Local Couple Committed to Raising $1 Million for Immunotherapy Research

by Patrick Herron

On October 3, 2021, Jenny and Kevin Kehoe of Kensington, MD lost their almost three-year-old son Conor to an aggressive form of leukemia called T-cell ALL. The couple has since committed to raising $1,000,000 in five years for immunotherapy research at Children’s National, where Conor spent the last 10 months of his life.  Since starting the fundraiser this past July, they have raised over $48,000. Additional details below  per the fundraising page:
“After a very intense 10 month battle, our son Conor Dennis Kehoe passed away just before his third birthday from an aggressive form of T-cell ALL Leukemia. Less than six kids a year walk through the doors of Children’s National Hospital with this type of cancer. Unfortunately for most of them, survival is a fight against the odds.

When Conor was first diagnosed in December of 2020, he was put on the same chemotherapy and treatment regimen as B-cell Acute Lymphoblastic Leukemia patients. When most B-cell patients finish that first month (induction) in the hospital they are in remission and cancer free. Conor’s bone marrow biopsy still showed 29% cancer. He continued on the same regimen but it wasn’t long before his cancer became stronger than the chemotherapy. Eventually, his only option for survival was a bone marrow transplant but only if his cancer could get to 0.01%. In July of 2021, after a total body relapse, his doctors recommended trying induction therapy again but adding immunotherapy treatment. After a grueling month long stay in the hospital, Conor went from 100% cancer to 0.06%. Unfortunately, at that point he had no chemotherapy left to try and he passed away on October 3, 2021.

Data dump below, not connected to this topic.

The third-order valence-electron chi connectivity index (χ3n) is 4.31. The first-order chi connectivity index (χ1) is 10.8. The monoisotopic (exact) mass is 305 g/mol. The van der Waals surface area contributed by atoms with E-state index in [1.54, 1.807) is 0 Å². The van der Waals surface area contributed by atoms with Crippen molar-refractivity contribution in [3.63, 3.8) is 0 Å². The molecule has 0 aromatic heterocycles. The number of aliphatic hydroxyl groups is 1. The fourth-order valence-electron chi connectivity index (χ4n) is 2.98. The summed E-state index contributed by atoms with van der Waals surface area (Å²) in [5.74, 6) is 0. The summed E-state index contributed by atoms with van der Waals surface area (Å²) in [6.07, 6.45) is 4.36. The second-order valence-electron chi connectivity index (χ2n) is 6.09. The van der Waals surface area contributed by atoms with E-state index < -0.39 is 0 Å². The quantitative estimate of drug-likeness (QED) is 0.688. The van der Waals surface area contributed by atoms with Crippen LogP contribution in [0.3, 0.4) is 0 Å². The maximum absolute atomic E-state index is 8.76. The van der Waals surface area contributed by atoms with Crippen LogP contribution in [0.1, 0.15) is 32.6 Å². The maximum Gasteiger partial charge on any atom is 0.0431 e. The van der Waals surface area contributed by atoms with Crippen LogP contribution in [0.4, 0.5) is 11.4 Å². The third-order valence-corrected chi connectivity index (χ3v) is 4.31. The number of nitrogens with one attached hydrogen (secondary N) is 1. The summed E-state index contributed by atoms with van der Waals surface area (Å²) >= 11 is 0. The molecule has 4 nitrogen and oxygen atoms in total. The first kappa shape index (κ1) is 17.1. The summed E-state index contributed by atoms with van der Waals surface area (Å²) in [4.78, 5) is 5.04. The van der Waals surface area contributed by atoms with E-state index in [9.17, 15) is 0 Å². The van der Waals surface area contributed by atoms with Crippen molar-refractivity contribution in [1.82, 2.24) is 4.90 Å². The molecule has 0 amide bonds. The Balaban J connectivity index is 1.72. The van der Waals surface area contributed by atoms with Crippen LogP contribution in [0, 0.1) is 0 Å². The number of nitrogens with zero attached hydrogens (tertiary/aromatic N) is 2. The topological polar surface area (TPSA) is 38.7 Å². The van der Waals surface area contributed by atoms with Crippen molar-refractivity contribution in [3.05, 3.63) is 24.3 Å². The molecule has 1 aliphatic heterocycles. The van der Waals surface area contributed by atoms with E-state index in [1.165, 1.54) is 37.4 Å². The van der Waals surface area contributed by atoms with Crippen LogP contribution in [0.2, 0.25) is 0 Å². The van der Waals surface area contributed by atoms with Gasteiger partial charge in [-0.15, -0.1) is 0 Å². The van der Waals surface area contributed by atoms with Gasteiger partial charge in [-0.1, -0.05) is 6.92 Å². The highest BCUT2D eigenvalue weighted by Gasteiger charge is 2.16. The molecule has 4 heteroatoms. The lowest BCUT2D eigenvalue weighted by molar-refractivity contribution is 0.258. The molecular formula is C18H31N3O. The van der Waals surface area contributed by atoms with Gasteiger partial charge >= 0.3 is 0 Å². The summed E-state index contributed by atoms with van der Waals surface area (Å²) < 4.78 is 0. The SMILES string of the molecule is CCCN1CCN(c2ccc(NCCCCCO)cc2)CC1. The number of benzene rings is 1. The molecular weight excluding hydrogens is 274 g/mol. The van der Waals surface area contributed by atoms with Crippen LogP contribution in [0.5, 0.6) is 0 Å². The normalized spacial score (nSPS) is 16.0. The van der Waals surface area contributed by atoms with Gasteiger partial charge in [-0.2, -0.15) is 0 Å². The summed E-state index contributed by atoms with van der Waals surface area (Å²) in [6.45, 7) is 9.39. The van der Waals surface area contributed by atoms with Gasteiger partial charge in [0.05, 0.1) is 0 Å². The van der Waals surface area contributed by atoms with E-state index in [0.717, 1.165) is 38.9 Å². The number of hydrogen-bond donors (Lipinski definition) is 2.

Compared to B-cell malignancies, T-cell malignancies have a much worse prognosis. Patients who relapse have even fewer options when treatments fail. Because outcomes for refractory/relapsed T-cell patients are so poor, drug development is a critical area of research.
Our mission is to fund the research team at Children’s National Hospital so they can develop novel immune therapies to treat children with aggressive forms of leukemia and lymphoma. T-cell therapy is one type of immune therapy in which a patient’s cancer-killing T-cells are modified and trained in the laboratory to better attack cancer cells and are then injected back into the patient’s body. Another type of immune therapy is antibody therapies. When given to patients they can target proteins on the surface of the tumor cells. Our goal is to develop novel immune-based treatments that can be given in combination (e.g., T-cell therapies combined with antibody therapies) to treat patients with T-cell cancers.
The success of T-cell therapies for patients with B-cell malignancies suggests that T-cell therapy may also have a positive impact on patients with T-cell malignancies. With your help we hope to raise $125,000 to start the process of finding a cure for T-cell malignancies so kids just like Conor have a better chance at living long, happy and beautiful lives.
The 5 year plan is to raise a total of $1,000,000:
Year 1: Identify appropriate antigen targets and demonstrate effectiveness ($125,000)
Year 2: Evaluate the effectiveness of therapy alone and in combination with antibodies in mouse model ($175,000)
Year 3-5: Translate preclinical work to a clinical trial for patients with T-cell malignancies who are refractory or relapsed after initial treatment ($700,000)
Click here to donate”

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